Monday, April 27, 2015

NY Times Visitors

If you are interested in seeing some of the water-saving efforts of residents in our area, they are grouped here:

Water saving local gardens 

For anyone interested in reading the NYT article,   it's here:

NYT article on drought

I thought the article missed an important point, that we are dealing with in our area:  for-profit water companies.  The real reason our water company initiated tiered water was for profit, not conservation.   

The adjacent municipal water company charges less than one third what our for-profit water company charges for water from the same source that costs the same.  The costs are not triple.  Our water company was able to push surcharges through the rubber-stamp California "Public" Utilities Commission to ensure that the company gets their profit whether or not anyone in our area conserves a drop.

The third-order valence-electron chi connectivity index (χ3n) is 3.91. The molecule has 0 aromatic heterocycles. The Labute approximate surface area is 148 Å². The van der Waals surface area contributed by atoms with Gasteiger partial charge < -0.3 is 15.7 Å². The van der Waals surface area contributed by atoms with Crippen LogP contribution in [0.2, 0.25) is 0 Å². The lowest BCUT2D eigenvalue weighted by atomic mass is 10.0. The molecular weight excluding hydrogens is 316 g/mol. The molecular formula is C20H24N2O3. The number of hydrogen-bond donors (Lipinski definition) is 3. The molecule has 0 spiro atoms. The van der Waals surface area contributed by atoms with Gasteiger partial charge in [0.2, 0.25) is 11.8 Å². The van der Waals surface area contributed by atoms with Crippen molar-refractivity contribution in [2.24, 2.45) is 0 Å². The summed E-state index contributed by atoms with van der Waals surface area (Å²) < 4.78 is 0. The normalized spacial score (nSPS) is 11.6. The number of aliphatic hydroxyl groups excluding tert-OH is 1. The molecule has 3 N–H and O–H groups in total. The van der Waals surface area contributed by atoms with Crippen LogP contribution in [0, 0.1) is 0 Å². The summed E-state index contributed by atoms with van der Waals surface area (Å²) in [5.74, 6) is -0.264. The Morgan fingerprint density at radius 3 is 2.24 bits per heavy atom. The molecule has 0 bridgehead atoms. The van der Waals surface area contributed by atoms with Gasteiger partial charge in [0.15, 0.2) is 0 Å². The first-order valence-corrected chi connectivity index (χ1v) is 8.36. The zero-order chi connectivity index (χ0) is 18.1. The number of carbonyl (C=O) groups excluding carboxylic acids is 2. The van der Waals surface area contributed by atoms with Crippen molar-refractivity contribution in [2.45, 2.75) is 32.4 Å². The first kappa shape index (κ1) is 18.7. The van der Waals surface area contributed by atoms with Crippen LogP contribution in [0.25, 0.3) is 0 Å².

Fines would be a more effective way of controlling water use.  An executive from our for-profit water company, was quoted as saying tiers "sort of" help with conservation.  What they are really for in our case is profit. 

Here's the thing:  the Wall Street banksters eye water as a great way to suck yet more money out of the middle class and poor--privatizing municipal water, with the help of the GOP who have pushed the message that The Private Sector Is Always Better.   

I've read Detroit is looking at privatizing their water, and I can say, "G-d help them if they do."  Because for-profit water sucks money out of the poor, too, and is more devastating for them than it is for higher income people.  Many of the neighborhoods served by our for-profit water company are low income--Placentia and Gardena, for example.